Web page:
OK, the time has come. The dust has settled, the experts have weighed in and the fans and naysayers have voiced their opinion. It's now time for the view from the corner, and with it, just the facts ma'am, just the facts.
As you are all well aware, over 17,000 fans packed the Bell Centre to bear witness to the history-making event. After months of build-up, trash talking, accusations and death threats, the crucial moment had arrived.
First off I want to deal, once and for all, with the issue of the Hopkins "death" statement and the number of people who have commented on my blog regarding his asinine comments. Now let's be clear on one thing, I don't want to hear any sort of justification in what Hopkins did. If you're upset with Pascal's remarks about Hopkins, then say so. Justify your remark, express your view, but don't tell me that saying the words "death" or "dying", as it relates to boxing, is justification. I said this in my previous blog, and I can't believe there are so many who don't understand this by now, but I have seen too many people die or become permanently injured in a boxing ring. Ask Ray Mancini what he thinks of the death work; ask my friend Gaetan Hart; ask Nigel Benn. I cannot begin to tell you how sickened I am by those who think that this is just a frivolous statement made to hype ticket sales and that Pascal deserved the retort. Hopkins is a father, as is Jean Pascal. Argue and hurl insults all you want, demean yourselves and act like clowns, I really don't care. I do, however, care about life and the fighters who put their safety on the line every time they enter the ring. Those who don't understand that simply don't understand what it is to box!
OK, with that now off my chest, and regardless of what I think of Hopkins as a man, "the Executioner" - in the ring - is truly brilliant.
In a display of discipline, skill, focus and most of all, ring savvy, Hopkins made history in Montreal, and became the oldest man in history to ever win a world title.
Simply put, Bernard Hopkins is a great fighter. He has always been one of my favourite fighters, and I have often said that Hopkins is a throwback fighter who would have enjoyed success during any era of boxing.
It is important to understand why Hopkins is still this great after such a long and arduous career. In brief, Hopkins is great because he works on his greatness. He is a student of the game and has spent years honing his craft. His technique is impeccable and the quality of his punches is textbook.
Unfortunately, Jean Pascal has not yet reached that level of his craft. Pascal is an exuberant, gifted athlete who has relied more on his natural ability and athleticism than on sound, skilled fundamentals to rise to the top of his division. However, in this game, when you are going head-to-head - and toe-to-toe - with the finest surgeon in the game, natural ability on its own won't get the job done.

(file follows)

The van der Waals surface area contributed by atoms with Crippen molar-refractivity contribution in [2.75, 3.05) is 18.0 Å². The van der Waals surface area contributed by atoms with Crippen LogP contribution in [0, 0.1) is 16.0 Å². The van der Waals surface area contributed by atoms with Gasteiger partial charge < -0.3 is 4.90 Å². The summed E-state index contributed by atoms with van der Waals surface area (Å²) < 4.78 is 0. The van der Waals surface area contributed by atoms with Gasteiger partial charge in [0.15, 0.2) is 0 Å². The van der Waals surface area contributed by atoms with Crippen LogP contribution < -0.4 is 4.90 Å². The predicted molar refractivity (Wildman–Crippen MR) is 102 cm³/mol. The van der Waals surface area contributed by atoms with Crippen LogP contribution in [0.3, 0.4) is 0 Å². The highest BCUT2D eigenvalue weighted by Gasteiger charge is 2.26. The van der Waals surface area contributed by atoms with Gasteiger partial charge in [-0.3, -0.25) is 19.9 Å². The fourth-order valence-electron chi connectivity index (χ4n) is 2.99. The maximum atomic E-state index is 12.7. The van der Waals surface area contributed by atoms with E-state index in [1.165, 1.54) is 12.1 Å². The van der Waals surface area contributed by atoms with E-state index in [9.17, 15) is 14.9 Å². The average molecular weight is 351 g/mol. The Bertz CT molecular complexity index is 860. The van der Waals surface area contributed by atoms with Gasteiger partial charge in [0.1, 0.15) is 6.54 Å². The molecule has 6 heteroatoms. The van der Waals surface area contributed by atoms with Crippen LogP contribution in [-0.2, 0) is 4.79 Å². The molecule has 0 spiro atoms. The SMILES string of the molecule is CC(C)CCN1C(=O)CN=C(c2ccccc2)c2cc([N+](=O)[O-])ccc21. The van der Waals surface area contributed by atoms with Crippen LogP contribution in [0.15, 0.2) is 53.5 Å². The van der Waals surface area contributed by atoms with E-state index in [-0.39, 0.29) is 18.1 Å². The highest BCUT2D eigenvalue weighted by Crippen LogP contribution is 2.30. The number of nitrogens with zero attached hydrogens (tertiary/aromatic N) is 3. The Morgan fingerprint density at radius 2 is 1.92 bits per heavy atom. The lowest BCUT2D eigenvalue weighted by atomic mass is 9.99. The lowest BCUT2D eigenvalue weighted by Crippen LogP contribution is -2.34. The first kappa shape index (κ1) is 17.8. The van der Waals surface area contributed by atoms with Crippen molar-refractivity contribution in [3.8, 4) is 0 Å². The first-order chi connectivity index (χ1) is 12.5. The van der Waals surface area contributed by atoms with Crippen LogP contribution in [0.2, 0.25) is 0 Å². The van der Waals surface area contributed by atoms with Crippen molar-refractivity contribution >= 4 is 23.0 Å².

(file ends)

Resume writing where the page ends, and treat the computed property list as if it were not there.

Pascal, much like Lemieux, must realize that substance will outlast flair every time. There is an art to boxing, and it's there for a reason. It's also abundantly clear that at the highest level of the sport, it is not always the most gifted who wins, but the one who has developed the subtle skills which make the sport the true art that it is.
Jean Pascal will be back!
While Pascal has some important fine tuning to do, there is no doubt that he is a major player in the light-heavyweight division. Pascal is well liked by HBO for his unpredictable and exciting style, not to mention his verbose attitude to sell fights. He holds a win over Chad Dawson and has a draw and a loss to Hopkins. Objectively speaking, his performances against Hopkins were superior to that of many great fighters including Jones, Tarver and Pavlik.
With Pascal's large fan base in Montreal, crowd-pleasing style, and litany of opponents, the only thing keeping him from performing on the world stage and reclaiming his crown, is Pascal himself.
There is no doubt that the loss to Hopkins will certainly have an impact on Pascal's bargaining power, but as he has proven in the past, Pascal will grow from this fight.
One thing which has perturbed me to some degree was the general attitude of media and fans alike leading up to the fight. Don't worry, you know who you are, those of you who prepared yourselves with the "46-year-old argument". If truth be told, Jean Pascal was virtually in a "no-win" scenario. Had he succeeded in dominating Hopkins and retaining his title convincingly, the media and naysayers would have submitted that "He beat a 46-year-old, who cares" story.
With the loss, the same text becomes apparent: "He couldn't beat a 46-year-old"!
Prior to the first meeting between the two last December, I tried my best to dismiss the theory that, at age 46, Hopkins was done as a fighter. I knew, perhaps better than most, that Hopkins was far from finished. Hopkins has now showed that twice in the last five months.
Bernard Hopkins is a great fighter. Please let us at least give credit where credit is due. Becoming champion of the world in the light-heavyweight division for a second time, Hopkins himself has once again dispelled the "46-year-old" theory. Hopkins won because he is simply that good. Don't discredit Hopkins' win by belittling Jean Pascal. On the contrary, Jean Pascal stepped up and took on the legend, twice.
How many can say that?